Editor's note: Polly Crawford was a reporter and associate editor of The Peninsula Clarion from 1985-1988, when she wrote "Perils of Polly." She also wrote a series of "Peril" columns in 1998 about her Australian adventures. Her perils continue in Costa Rica and Nicaragua.
I was finally convinced this was a hurricane. I'd never been in one before, and it really didn't seem that bad. After all, it was the day before the official opening of the hurricane season in Nicaragua, so it shouldn't be one.
But as I saw the water rising in the streets of El Viejo, becoming rushing rivers that looked like they could sweep cars away, I knew this was not the place to be. The highway wasn't much better, with its crashed vehicles and fallen trees. I pulled into the side road to Posoltega and found it littered with fallen trees. We dropped off Omar, my guide, but Arlen, my translator, told me we should not stay, but should drive to Leon where we had actual shelter, even for the car. What we didn't know at the time was that Hurricane Alma had actually come ashore at Leon.
The wind and rain gained steadily as we drove the 30 miles to Leon. Once in Leon, I discovered that neither of us really knew the way to our missionary friend's house. Water in the streets here was rising also. Dark was closing in. I was officially becoming frightened. I seem to only really get frightened if I perceive a threat to my very existence. This was definitely a threat. We prayed as we wandered the streets of identical looking buildings, water continually rising. Suddenly I saw it. "Arlen! That's it!" I stopped and he jumped out and ran to the door. My heart skipped with joy as the gates to the courtyard where we could park our car began to open. Safety! A rush of relief flooded us.
Once inside, Cheryl, the missionary friend, said they'd been without electricity for quite awhile, and were worried about fresh water. My independent Alaskan brain had a lot of trouble wrapping around the fact that there was little water, no electricity, and no one seemed concerned enough to do anything about it.
I looked at the courtyard, now being flooded with water, and asked, "Why aren't you collecting water?"
A light bulb went off, and we gathered up pails and put them at the ends of the flooding downspouts. Now, at least, we'd have drinking water plus be able to flush the toilets. I was happy to have flush toilets and didn't want a hurricane to stand in the way of that luxury.
Cheryl also complained that the showers weren't working, and one of her children had dirtied herself.
"But look at the shower!" I said, pointing to the rain in the courtyard.
We proceeded to undress the child, and Cheryl found an old pillow that had soaked up soap, and we scrubbed the child down with it, rinsing her in the downpour. The spectacle was quite hilarious.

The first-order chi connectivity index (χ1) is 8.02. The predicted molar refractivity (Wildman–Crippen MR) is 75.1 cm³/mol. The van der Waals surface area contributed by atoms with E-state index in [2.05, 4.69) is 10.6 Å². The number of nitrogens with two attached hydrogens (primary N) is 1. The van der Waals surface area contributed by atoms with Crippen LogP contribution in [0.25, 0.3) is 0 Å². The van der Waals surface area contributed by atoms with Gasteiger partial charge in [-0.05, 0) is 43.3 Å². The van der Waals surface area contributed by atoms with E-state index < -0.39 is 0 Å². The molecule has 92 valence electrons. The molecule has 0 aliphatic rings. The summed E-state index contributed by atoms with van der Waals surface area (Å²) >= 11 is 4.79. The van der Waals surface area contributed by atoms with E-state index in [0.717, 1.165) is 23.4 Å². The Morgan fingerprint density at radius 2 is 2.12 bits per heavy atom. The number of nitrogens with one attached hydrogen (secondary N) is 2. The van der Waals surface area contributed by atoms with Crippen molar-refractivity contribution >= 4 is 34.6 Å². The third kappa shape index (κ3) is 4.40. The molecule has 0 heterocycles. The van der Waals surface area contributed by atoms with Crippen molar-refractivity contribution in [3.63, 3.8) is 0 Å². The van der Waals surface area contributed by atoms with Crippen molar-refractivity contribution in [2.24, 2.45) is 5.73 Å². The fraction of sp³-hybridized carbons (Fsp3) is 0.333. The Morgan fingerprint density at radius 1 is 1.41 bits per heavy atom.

Unfortunately, the rain stopped soon after our arrival, so we didn't collect enough water and the electricity stayed off. So still no showers, no toilets, limited food. What next?
Next was that I was supposed to go to the hospital to minister there. After a decent night's sleep in the one room that didn't have water in it, we were hoping by morning the electricity would be back on. It was on down the street and all around. But not where we were. Cheryl inquired at the hospital and discovered it was closed. The hospital was closed? How does one close a hospital? The windows had been blow out, and all the patients had been wheeled into the hallways. They didn't want visitors.
Stymied, Arlen and I drove to the coast to survey the damage there, which was more extensive than in Leon, then after another night without electricity, we decided to head south. We were going to relax and have fun.
After a hair-raising excursion through the capital, Managua, with Arlen dashing in and out of the car asking for directions, we finally arrived at one of Nicaragua's tourist attractions: Masaya Volcano. We were warned we couldn't be at the summit for more than 20 minutes because of the sulfur fumes. When we got on top, I laughed at the signs: park facing the exit. I obliged and then hiked to the very top. This was on June 2, 2008. I discovered later the volcano actually erupted on June 18, 2008, sending an American family skittering down the trail. The video is on Youtube. Nature must be respected! I bet they were glad they parked facing the exit.
On to Rivas, where three of Arlen's friends joined this gringa for an outing to San Juan del Sur, Nicaragua's best resort beach. It was strewn with debris, probably from the hurricane, but we swam anyway. As I was playing in the waves, I heard an American voice and introduced myself. She was not only American, but from Palmer, Alaska!
As night approached, so did a thunderstorm. Once again, I was faced with driving in a torrential downpour, now at night, and instead of crashed vehicles -- I was the only one on the road -- I was faced with another dilemma that flashed me back to my first night in La Fortuna.
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